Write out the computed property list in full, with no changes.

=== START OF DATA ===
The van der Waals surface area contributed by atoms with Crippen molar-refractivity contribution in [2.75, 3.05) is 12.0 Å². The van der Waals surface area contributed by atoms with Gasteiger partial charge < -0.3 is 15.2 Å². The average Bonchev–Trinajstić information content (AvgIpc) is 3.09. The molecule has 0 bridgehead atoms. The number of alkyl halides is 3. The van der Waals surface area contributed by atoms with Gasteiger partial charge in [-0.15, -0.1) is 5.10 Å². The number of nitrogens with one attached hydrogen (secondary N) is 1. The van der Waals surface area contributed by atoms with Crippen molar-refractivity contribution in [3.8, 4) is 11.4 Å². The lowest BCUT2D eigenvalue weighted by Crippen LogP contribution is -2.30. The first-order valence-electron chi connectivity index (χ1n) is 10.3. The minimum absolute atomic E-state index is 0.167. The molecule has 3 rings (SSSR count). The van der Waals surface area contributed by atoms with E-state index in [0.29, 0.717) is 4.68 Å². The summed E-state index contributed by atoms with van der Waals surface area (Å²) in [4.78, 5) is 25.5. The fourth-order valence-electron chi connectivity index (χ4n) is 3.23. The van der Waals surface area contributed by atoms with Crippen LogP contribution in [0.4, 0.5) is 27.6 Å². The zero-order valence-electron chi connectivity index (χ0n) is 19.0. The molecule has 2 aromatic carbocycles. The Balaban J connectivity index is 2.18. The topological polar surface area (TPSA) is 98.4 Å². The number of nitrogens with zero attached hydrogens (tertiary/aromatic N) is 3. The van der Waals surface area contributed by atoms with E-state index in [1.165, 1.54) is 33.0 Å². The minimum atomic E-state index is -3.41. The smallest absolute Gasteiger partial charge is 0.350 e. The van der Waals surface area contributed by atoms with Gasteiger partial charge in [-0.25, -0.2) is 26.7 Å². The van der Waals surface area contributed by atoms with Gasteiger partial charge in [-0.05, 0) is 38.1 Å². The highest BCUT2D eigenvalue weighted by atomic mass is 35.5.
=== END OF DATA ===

The van der Waals surface area contributed by atoms with Crippen molar-refractivity contribution in [2.75, 3.05) is 12.0 Å². The van der Waals surface area contributed by atoms with Gasteiger partial charge < -0.3 is 15.2 Å². The average Bonchev–Trinajstić information content (AvgIpc) is 3.09. The molecule has 0 bridgehead atoms. The number of alkyl halides is 3. The van der Waals surface area contributed by atoms with Gasteiger partial charge in [-0.15, -0.1) is 5.10 Å². The number of nitrogens with one attached hydrogen (secondary N) is 1. The van der Waals surface area contributed by atoms with Crippen molar-refractivity contribution in [3.8, 4) is 11.4 Å². The lowest BCUT2D eigenvalue weighted by Crippen LogP contribution is -2.30. The first-order valence-electron chi connectivity index (χ1n) is 10.3. The minimum absolute atomic E-state index is 0.167. The molecule has 3 rings (SSSR count). The van der Waals surface area contributed by atoms with E-state index in [0.29, 0.717) is 4.68 Å². The summed E-state index contributed by atoms with van der Waals surface area (Å²) in [4.78, 5) is 25.5. The fourth-order valence-electron chi connectivity index (χ4n) is 3.23. The van der Waals surface area contributed by atoms with Crippen LogP contribution in [0.4, 0.5) is 27.6 Å². The zero-order valence-electron chi connectivity index (χ0n) is 19.0. The molecule has 2 aromatic carbocycles. The Balaban J connectivity index is 2.18. The topological polar surface area (TPSA) is 98.4 Å². The number of nitrogens with zero attached hydrogens (tertiary/aromatic N) is 3. The van der Waals surface area contributed by atoms with E-state index in [1.165, 1.54) is 33.0 Å². The minimum atomic E-state index is -3.41. The smallest absolute Gasteiger partial charge is 0.350 e. The van der Waals surface area contributed by atoms with Gasteiger partial charge in [-0.25, -0.2) is 26.7 Å². The van der Waals surface area contributed by atoms with Gasteiger partial charge in [-0.05, 0) is 38.1 Å². The highest BCUT2D eigenvalue weighted by atomic mass is 35.5.